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Three Lessons in Love from a Blood Cancer Survivor

By The Leukemia & Lymphoma Society | April 17, 2024
Dustin and KT

By definition, love can be either a noun or a verb. For many people, it represents everything we aspire to—falling in love, loving, feeling loved. It can give us some of the best times of our lives or it can help buoy us during the most difficult ones. 

Love is powerful, but it also needs to be flexible to survive. Few understand that better than blood cancer patients—and their loved ones. 

For our Valentine’s Day and everyday hero, Dustin, love has been a constant anchor. 

When Dustin was diagnosed with acute promyelocytic leukemia (APL), a type of acute myeloid leukemia (AML), his life ground to an abrupt halt. His fiancée, KT, canceled their much anticipated wedding with a text that sums up their offbeat humor: “So, I have some unfortunate news. We’re going to have to call off the wedding this weekend. Dust got cold feet...and leukemia.”  

Not knowing what kind of future they’d have, they had to learn a new way of looking at their life together…  

Dustin and KT at hospital

Dustin’s Lessons in Love, With Blood Cancer 

 

Lesson #1: Ask for and accept help 

 

Every second counts when it comes to treatment, so Dustin and KT quickly learned to ask for help in order to focus as much as possible on Dustin’s health. They took leaves of absence from work and found someone to take care of their dog indefinitely. Then they spent 33 incredibly intense days in the hospital together, uncertain about Dustin’s future and their future together.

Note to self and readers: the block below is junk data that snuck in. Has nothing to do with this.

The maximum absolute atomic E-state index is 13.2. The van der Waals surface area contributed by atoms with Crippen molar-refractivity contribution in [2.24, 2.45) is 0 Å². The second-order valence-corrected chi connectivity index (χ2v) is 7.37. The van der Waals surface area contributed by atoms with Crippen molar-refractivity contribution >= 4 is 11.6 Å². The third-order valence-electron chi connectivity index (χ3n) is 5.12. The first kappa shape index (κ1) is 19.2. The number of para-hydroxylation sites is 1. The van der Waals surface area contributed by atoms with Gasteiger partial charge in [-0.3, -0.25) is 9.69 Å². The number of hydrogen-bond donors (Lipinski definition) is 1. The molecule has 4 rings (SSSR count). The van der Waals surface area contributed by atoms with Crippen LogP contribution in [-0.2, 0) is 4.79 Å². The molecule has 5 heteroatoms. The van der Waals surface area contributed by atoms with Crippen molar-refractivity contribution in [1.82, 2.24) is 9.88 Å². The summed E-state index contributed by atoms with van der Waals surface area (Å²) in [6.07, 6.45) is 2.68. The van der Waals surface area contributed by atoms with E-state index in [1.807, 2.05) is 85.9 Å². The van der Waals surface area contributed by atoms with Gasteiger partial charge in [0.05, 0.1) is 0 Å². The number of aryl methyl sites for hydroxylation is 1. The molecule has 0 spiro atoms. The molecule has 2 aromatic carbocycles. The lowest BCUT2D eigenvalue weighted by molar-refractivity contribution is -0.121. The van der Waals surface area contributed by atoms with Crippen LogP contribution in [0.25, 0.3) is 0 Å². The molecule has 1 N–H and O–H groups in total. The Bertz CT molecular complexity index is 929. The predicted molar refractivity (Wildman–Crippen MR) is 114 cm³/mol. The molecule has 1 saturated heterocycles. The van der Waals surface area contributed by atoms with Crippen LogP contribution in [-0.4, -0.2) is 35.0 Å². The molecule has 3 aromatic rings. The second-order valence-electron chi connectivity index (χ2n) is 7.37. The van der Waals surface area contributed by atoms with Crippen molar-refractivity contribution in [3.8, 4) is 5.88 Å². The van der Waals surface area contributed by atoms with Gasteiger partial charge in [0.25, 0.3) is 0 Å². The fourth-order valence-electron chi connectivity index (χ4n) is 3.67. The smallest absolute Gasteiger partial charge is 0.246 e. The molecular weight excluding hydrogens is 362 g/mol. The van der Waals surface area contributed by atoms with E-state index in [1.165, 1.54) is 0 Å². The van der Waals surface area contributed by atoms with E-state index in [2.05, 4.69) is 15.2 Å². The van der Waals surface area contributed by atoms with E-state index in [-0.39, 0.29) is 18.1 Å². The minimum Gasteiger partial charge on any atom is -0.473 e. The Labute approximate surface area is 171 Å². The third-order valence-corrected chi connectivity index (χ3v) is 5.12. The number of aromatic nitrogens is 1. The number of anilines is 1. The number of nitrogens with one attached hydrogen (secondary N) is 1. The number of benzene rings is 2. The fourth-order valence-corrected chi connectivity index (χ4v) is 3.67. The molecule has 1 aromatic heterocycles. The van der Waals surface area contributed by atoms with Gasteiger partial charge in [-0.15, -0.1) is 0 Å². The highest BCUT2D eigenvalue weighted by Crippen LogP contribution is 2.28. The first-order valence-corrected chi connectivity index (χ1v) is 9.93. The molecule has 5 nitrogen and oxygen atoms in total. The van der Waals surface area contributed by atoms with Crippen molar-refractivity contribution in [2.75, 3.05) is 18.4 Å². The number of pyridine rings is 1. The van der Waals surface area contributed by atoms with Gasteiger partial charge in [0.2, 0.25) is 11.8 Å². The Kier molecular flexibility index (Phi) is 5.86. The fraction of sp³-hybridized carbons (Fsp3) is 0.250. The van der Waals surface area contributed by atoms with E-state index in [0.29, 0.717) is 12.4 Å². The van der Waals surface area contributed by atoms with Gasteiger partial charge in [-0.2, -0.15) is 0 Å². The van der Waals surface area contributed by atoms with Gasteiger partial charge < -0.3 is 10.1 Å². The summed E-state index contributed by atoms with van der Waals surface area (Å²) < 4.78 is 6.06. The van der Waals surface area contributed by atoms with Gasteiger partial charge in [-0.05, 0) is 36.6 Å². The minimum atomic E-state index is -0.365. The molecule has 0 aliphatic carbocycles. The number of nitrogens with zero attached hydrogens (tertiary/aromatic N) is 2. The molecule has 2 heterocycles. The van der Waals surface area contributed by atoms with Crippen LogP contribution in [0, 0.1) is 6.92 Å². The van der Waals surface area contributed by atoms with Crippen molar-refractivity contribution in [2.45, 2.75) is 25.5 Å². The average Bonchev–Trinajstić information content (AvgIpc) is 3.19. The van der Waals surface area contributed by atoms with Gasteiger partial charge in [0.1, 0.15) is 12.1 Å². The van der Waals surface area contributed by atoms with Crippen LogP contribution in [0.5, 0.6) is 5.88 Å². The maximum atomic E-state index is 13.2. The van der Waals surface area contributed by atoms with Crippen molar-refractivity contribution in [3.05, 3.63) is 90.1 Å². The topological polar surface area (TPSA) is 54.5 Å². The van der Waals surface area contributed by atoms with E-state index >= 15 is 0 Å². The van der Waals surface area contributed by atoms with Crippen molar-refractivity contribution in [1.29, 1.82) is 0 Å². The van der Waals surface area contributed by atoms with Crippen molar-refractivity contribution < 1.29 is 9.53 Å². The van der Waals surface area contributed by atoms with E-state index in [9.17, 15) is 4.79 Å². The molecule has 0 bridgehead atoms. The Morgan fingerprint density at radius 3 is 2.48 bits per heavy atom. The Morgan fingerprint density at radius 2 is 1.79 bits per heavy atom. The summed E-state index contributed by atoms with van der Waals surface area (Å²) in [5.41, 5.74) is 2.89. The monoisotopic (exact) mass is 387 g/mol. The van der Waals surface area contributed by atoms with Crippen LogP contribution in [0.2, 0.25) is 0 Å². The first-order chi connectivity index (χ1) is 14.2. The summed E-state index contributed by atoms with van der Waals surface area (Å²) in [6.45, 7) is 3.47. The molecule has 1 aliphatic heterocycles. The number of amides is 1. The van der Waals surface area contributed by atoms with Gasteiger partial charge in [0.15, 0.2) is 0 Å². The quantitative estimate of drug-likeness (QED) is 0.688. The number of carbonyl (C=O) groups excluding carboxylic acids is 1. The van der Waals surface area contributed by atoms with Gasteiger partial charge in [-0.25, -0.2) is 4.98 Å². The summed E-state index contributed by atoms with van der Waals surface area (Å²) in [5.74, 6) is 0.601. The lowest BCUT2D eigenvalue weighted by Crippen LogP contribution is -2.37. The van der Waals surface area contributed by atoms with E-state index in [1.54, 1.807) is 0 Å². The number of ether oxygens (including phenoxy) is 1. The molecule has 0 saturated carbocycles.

As financial concerns grew, they found a couple resources from The Leukemia & Lymphoma Society (LLS) particularly helpful: free financial and insurance information and advice from other patients and caregivers in LLS Community. “It is difficult to know the difference between a tragedy and a blessing when a trauma occurs,” Dustin stated. They found their bravery in the community around them and each other.  

 

Lesson #2: Live a little, if and when it’s possible 

 

During Dustin’s ten long months of treatment, he and KT took advantage of time between his 80 infusions to make better memories—including trips, date nights, movies, and romantic dinners. And 5 months through treatment, when there seemed to be light at the end of the tunnel, they sent out “Save the date. Again” cards, reminding their family and friends of their commitment: “Come what may' means 'no matter what happens.And with great hope, they got married.  

 

Lesson #3: Don’t over-do it when you’re in remission. It’s a marathon, not a sprint. 

 

After reaching remission, Dustin threw himself back into work, exercise, and fun and then... hit a wall. He hadn’t realized that he was suffering mentally, that he had PTSD from his lengthy treatment experience. Life after Treatment is something LLS provides help with and something the couple had to learn about. He and KT hit pause, regrouped, and laid down a plan to slowly reintroduce goals and challenges... because remission didn’t mean Dustin was done with his disease.